CS: I think so, yes. I go back to an article by Elizabeth Alexander from 1994, “Can You Be Black and Look at This: Reading the Rodney King Video(s).” She talks about the recirculation of Black suffering for white enjoyment. And what does it mean to be Black and look at this? Where do you stand in relation to it? Part of how the circulation of the Rodney King videos worked — and she links it to the circulation of those photographs of Emmett Till — is that it makes you aware, as a Black person, across gender and across time, from 1955 to the present. Once you’ve seen those photos you’re quite aware, if you weren’t already, of how your body is in and out of place, in and out of space, in ways that can be violated. This painting doesn’t do that kind of work. It abstracts the very real work that those images do — traumatizing as they were to Black people.
Where the viewer is positioned in Schutz’s painting is looking into the casket. But what white people looked into Emmett Till’s casket? You see photographs of people lined up around the block to go into the church to view that open casket, people fainting. There were no white people there. So this is a question of intimacy. What is the relation to the Black brutalized body? The painter assumes an intimate relation to it. The viewer is put in intimate relation to it. Are those the same intimate relations?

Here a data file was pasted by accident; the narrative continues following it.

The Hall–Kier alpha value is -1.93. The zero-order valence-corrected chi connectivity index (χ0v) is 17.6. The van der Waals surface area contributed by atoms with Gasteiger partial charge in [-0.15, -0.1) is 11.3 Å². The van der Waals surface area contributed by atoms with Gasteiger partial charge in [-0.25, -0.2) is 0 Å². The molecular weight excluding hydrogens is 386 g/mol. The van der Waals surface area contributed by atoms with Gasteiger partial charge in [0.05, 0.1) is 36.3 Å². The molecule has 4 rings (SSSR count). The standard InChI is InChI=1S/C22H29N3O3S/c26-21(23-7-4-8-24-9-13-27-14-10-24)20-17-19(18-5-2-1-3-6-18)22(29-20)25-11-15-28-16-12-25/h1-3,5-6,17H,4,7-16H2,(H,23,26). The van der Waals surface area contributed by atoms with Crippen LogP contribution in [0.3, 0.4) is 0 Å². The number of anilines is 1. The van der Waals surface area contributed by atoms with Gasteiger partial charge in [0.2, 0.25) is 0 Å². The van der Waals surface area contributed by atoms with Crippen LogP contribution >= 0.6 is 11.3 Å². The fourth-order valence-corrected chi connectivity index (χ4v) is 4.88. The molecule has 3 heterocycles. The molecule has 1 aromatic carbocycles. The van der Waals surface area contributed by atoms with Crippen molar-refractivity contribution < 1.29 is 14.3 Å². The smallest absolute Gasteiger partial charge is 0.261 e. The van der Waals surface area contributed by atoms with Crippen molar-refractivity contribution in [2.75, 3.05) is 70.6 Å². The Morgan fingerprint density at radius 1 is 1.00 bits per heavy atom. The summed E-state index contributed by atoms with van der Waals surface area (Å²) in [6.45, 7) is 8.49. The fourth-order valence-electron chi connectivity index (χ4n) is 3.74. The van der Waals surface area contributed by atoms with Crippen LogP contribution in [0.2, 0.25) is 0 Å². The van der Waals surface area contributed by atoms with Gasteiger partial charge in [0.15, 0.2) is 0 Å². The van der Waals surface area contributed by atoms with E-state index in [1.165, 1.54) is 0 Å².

In my book, I talk about “wake work.” The wake is keeping track of the ship, keeping watch for the dead. It was a way for me to think about the persistence of Black death — what Saidiya Hartman calls the “afterlife of slavery” — and the persistence of Black life, the ways in which Black people nonetheless make spaces of joy. Wake work is the work that we Black people do in the face of our ongoing death, and the ways we insist life into the present. I think it’s really powerful that those Black young people put their bodies in front of that painting. For me, that is a wake. Those young Black people are keeping watch with the dead, practicing a kind of care.
SM: In much of the debate about Schutz’s painting, the ethics that people imagine is being called into question has to do with representation and violence. You’re suggesting the crucial ethics here relates to intimacy and privacy.